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Design smart, for manufacturability

Design smart, for manufacturability

Design for Manufacturability or Design for Assembly (DFM or DFA) means taking stock of the tiniest component and assembly steps in a product development cycle-from the simplest fastener to the overall material.

The Caradon Ideal Group, a boiler manufacturer in the U.K., was having trouble keeping up with their competitors. For starters, the company had problems with its existing fastening system. During transportation of the boilers, the screws assembled into spring clips would often loosen and fall into the bottom of the unit or get lost, says Mike Goldthrop, senior production engineer at Caradon. Technicians were constantly removing panels, finding or replacing clips, and reassembling the outer metal jackets.

"We had to do something to reduce production costs, eliminate field repairs, and remain competitive," says Goldthrop. After employing DFM techniques for a new boiler design, the company decided to implement a different type of fastener...the High Torque Fastening System.

This fastener, a combination of screw manufacturing and stamping, involves a screw and a helical form punched into the assembly base material, says John Emmett, managing director of High Torque Fastener Systems Ltd. (Swansea, Wales, U.K.). The thread form has a large crest and a root dimension that matches the mating material of the assembly. The fastener sports a buttress type thread that is designed to capture the outside edge of the material. This match allows zero run-down, similar to a machine screw, while achieving joint strengths double that of sheet metal screws or inserts. The helix is stamped directly into the base material during metal fabrication, and is punched in either pre-plated or post plated materials, automating the formation of the thread.

"Thanks to High Torque, we have no more loose clips," says Goldthrop, "And we've seen extensive savings in installation."

In addition, the company eliminated nuts, inserts, spring clips, and thread-forming screws with one High Torque screw, reducing assembly time by about 15 seconds per part. At 10 parts per unit, that is a total of 2.5 minutes per unit, and Caradon saves approximately $10,000 (U.S.) in inventory-handling costs annually, an overall cost reduction of 25-30%.

With these kinds of results, Caradon engineers are designing the High Torque System into all new products and utilizing DFM in the design phase.

In another case, Household Articles in Hollywell, North Wales, used DFM techniques and High Torque to redesign a coffee pot, saving 37% in manufacturing costs.

DFM examines three areas of a product: part reduction, flipping and turning during assembly, and fasteners, says John Souza, application manager for QSN Industries.

Changing multiple metal parts into one plastic molded part, or using pre-assembled components, eliminates parts and can cut overhead and inventory costs.

By reducing the flipping and turning of a part during assembly, companies can increase productivity, reducing fixturing and tooling costs, and improve space requirements.

Replacing fasteners such as inserts, weld nuts, lock washers, and nuts, drilling and tapping with specially designed screws also increases volume production, reduces inventory costs, and yields a more reliable product.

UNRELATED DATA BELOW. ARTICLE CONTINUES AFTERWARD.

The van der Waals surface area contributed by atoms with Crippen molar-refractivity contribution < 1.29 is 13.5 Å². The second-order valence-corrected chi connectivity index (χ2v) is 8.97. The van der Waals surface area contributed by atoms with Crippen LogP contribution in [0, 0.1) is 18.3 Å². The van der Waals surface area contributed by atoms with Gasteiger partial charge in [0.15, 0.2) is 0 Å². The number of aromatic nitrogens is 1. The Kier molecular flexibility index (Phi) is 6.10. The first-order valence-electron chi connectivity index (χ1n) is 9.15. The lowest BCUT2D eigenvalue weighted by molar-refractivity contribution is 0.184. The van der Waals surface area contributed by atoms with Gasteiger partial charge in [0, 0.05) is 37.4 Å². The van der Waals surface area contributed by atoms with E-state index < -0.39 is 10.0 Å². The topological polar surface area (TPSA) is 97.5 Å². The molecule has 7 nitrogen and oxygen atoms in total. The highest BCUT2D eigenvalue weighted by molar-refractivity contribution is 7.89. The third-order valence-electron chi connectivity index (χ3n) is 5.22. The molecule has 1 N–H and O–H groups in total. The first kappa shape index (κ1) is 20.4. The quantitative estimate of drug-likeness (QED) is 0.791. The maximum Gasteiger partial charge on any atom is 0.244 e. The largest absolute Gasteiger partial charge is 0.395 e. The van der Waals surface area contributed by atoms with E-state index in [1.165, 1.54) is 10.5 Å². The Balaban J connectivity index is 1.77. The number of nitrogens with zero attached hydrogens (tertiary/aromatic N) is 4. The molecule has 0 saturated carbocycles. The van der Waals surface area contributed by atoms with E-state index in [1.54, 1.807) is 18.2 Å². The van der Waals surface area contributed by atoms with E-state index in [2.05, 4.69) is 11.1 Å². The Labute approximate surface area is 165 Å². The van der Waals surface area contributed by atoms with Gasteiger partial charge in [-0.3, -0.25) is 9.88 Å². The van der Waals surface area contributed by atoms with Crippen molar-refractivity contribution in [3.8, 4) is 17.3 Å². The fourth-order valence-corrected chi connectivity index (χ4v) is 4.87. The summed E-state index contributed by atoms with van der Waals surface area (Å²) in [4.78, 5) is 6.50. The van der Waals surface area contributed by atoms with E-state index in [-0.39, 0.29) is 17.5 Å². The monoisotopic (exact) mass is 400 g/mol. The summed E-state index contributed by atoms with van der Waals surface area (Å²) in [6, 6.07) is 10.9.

Companies can put this design technique into practice on their own, or they can rely on specially designed software.

Engineers at Compaq (Marlborough, MA) used DFM software and injection molding to save money on grommets used in a family of high-end servers. The grommets fit into sheet metal cutouts in the server rack and prevent wire chafe on the many power and signal cables that run from rack to rack. Forty or more grommets may be used in a single server.

David Meeker, principal engineer at Compaq, says that engineers originally considered using an existing part, a rubber elastomer grommet that had been used in a previous design. But, he says, "Given the large volumes required, the design team didn't like the cost of the grommet nor its assembly time. We thought we could do better with a different material and a completely new part."

After brainstorming, the design team came up with a concept sketch for an injection-molded grommet that would snap into place in the sheet metal. But before committing resources to design the part, they assessed the potential savings, including tooling costs. Compaq engineers used DFM analysis software for injection molded parts from Boothroyd Dewhurst (Wakefield, RI) for a preliminary cost estimate and Design for Assembly software, also from Boothroyd Dewhurst, to evaluate and reduce assembly times for the new design.

With a DFM estimated part cost of 17% less than the cost of the rubber elastomer grommet, they went with the new design, and cut 33% off assembly time.

Compaq designers then used the costing data from the DFM software as a basis for soliciting quotes from mold makers. The manufacturer produces the grommet for Compaq in a single-cavity tool that runs multiple batches. Set-up and change-out time are both minimal, and ROI was instantaneous. "We quickly recovered the costs of the design team and the tooling," says Meeker.

Compaq also uses DFM software to estimate costs on bezels, light pipes, frame retainers, module retainers, and custom card guides, all with substantial savings.

For more information on Design for Profitability, Enter 552


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